Trading Tactics

When it comes to entering the position, there are a number of ways we have looked at in previous modules, and here’s a summary of the main tactics. There is nothing special about them, they are simply ways that have been established on commonsense principles, and that seem to work the majority of the time.

The Breakout

Often the price will hang around in the same general range for a time, with what is called trendless or sideways trending, or sometimes range trading. Then something happens, and for some reason the price starts moving either up or down, beyond the range it has been in.

When the price breaks out from an established pattern, you may consider that a new trend is starting. The question is at what point you should decide to take the trade, and there is no one correct answer. You can take it early in anticipation of the breakout, acting on signs from technical indicators and chart patterns, but you stand a risk that the signs are not going to play out as you expect, and the breakout may not happen. On the other hand, if you hesitate too much, you may find that the move is nearly over by the time you are sure.

It’s a balance. What many traders do is identify a price level which they are comfortable with saying is a level that will not be reached if the price is still trending sideways. Then by definition any move beyond that level means that a trend has started, and you can trade with a reasonable expectation that it will work.


If you have an established trend, you can choose to enter the position when the price is on the trend line and you’re expecting a continuation of the trend. If the trend continues to hold, you expect the price to continue up in an uptrend, as the trendline establishes the lowest point of support. Similarly, in a downtrend the trendline marks the highest level of resistance.

Breaking the Trendline

Another use of the trend line is to watch for a technical sign that the trendline is about to fail, and the trend may reverse. You can also use this as a reason to exit an existing trade.

Support and Resistance

Using support and resistance is similar to the process described above with the trendlines – because trendlines are simply angled support and resistance lines, when you get down to it.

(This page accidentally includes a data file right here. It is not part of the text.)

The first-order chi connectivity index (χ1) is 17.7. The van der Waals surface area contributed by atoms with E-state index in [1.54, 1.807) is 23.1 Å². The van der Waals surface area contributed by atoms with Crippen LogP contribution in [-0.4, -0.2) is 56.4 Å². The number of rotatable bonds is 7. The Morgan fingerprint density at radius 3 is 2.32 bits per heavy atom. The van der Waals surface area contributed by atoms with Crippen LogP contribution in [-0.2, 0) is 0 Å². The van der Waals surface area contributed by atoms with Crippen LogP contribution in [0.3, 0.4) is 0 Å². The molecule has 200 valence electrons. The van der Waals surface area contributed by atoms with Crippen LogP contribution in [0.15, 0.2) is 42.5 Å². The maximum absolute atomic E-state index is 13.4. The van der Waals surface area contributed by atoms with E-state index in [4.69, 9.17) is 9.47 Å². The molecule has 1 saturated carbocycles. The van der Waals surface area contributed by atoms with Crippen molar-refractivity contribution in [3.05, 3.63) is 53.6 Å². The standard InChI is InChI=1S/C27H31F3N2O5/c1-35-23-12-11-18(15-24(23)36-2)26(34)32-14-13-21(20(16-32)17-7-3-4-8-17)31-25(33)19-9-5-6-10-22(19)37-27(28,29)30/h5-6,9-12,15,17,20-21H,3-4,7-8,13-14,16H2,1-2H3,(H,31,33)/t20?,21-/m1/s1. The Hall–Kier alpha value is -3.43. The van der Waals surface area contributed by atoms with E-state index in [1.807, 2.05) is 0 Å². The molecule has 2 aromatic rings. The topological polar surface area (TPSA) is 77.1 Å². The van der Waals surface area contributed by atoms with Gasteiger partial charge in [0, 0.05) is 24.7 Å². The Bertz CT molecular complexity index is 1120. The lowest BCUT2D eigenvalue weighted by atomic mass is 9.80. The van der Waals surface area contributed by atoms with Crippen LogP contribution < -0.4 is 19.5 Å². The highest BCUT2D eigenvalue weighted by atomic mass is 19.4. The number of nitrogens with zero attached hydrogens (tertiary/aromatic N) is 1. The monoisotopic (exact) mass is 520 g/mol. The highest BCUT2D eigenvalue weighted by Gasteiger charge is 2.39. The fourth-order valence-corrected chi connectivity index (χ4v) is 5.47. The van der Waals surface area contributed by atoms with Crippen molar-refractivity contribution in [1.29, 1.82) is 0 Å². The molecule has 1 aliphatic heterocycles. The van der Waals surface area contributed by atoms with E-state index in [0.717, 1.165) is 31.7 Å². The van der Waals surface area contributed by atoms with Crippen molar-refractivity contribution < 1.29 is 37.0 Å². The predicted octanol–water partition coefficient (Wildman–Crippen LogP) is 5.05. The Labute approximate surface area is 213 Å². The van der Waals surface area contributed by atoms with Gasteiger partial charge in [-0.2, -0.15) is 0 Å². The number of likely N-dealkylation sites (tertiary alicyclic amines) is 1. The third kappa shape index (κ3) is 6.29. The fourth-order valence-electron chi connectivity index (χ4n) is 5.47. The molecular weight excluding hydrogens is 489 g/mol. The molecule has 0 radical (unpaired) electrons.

So if you have an established support level, and the price comes down to touch it, with no indication that the market has changed you may choose to take a long position, expecting the support to hold. The same applies with resistance, as a price that has risen to resistance should be repelled by definition.

Once again you can look for breaking of the support or resistance. Traders use different indications to confirm that the price has truly broken, and may not return again to the previous range, for instance they may require that the price stays outside the support or resistance for two trading days, or that it is more than 3% away.

This tactic is very similar to “The Breakout” above, but is generally applicable whenever you have found solid support or resistance levels, regardless of whether the price has been trading in a limited range previously.


Even in an established trend, we know that the price will not simply go in one direction all the time. Periodically, there will be retracements which technical analysis tells us are commonly from 1/3 to 2/3 of the distance that the last leg moved. By keeping an eye on a trending price, you should be able to see firstly how strong the trend is, and secondly when a retracement has started. If it is a strong trend and likely to continue, you have two ways to play the chart.

First, you can trade countertrend, jumping on the retracement but watching carefully when significant levels, such as 33% or 50% of retracement are reached to see if the move is over; secondly, you can watch carefully for the move to be over before trading with the trend, and this means that you take an early position on the price.


Even gaps can provide information to allow a good entry. If the price retraces to a runaway gap, you may expect that the gap will give support and that the trend will resume. In this case, you would buy if the price dipped to the gap. The overall concept is to buy when the price is near support, but to watch carefully for any violation of the support so that you can exit a losing trade.


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